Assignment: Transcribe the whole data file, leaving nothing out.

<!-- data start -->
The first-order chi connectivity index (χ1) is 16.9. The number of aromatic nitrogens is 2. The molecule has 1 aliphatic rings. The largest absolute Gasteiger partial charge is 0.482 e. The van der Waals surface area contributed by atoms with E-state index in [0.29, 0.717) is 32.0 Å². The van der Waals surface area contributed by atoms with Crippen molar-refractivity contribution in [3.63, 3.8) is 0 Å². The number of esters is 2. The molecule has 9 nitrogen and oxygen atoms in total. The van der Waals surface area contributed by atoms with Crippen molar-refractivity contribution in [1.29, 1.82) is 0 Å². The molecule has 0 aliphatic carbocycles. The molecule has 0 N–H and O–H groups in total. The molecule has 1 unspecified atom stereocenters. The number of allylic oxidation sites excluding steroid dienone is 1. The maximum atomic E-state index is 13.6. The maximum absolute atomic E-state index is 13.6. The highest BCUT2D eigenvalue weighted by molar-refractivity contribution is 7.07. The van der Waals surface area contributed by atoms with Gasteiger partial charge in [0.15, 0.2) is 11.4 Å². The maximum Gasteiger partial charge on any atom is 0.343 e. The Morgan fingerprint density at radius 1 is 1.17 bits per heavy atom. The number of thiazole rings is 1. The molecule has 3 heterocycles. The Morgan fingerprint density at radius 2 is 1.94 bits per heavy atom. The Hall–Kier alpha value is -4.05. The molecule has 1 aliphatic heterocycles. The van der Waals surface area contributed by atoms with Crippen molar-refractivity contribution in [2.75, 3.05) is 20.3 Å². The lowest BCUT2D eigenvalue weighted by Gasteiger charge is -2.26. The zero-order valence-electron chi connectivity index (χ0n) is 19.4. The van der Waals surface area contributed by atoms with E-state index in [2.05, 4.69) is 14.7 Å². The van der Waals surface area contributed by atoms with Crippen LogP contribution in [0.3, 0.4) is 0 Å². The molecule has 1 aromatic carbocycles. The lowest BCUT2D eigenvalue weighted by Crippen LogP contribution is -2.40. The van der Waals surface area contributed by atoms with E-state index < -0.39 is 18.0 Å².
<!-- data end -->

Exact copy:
The first-order chi connectivity index (χ1) is 16.9. The number of aromatic nitrogens is 2. The molecule has 1 aliphatic rings. The largest absolute Gasteiger partial charge is 0.482 e. The van der Waals surface area contributed by atoms with E-state index in [0.29, 0.717) is 32.0 Å². The van der Waals surface area contributed by atoms with Crippen molar-refractivity contribution in [3.63, 3.8) is 0 Å². The number of esters is 2. The molecule has 9 nitrogen and oxygen atoms in total. The van der Waals surface area contributed by atoms with Crippen molar-refractivity contribution in [1.29, 1.82) is 0 Å². The molecule has 0 aliphatic carbocycles. The molecule has 0 N–H and O–H groups in total. The molecule has 1 unspecified atom stereocenters. The number of allylic oxidation sites excluding steroid dienone is 1. The maximum atomic E-state index is 13.6. The maximum absolute atomic E-state index is 13.6. The highest BCUT2D eigenvalue weighted by molar-refractivity contribution is 7.07. The van der Waals surface area contributed by atoms with Gasteiger partial charge in [0.15, 0.2) is 11.4 Å². The maximum Gasteiger partial charge on any atom is 0.343 e. The Morgan fingerprint density at radius 1 is 1.17 bits per heavy atom. The number of thiazole rings is 1. The molecule has 3 heterocycles. The Morgan fingerprint density at radius 2 is 1.94 bits per heavy atom. The Hall–Kier alpha value is -4.05. The molecule has 1 aliphatic heterocycles. The van der Waals surface area contributed by atoms with Crippen molar-refractivity contribution in [2.75, 3.05) is 20.3 Å². The lowest BCUT2D eigenvalue weighted by Gasteiger charge is -2.26. The zero-order valence-electron chi connectivity index (χ0n) is 19.4. The van der Waals surface area contributed by atoms with E-state index in [2.05, 4.69) is 14.7 Å². The van der Waals surface area contributed by atoms with Crippen LogP contribution in [0.3, 0.4) is 0 Å². The molecule has 1 aromatic carbocycles. The lowest BCUT2D eigenvalue weighted by Crippen LogP contribution is -2.40. The van der Waals surface area contributed by atoms with E-state index < -0.39 is 18.0 Å².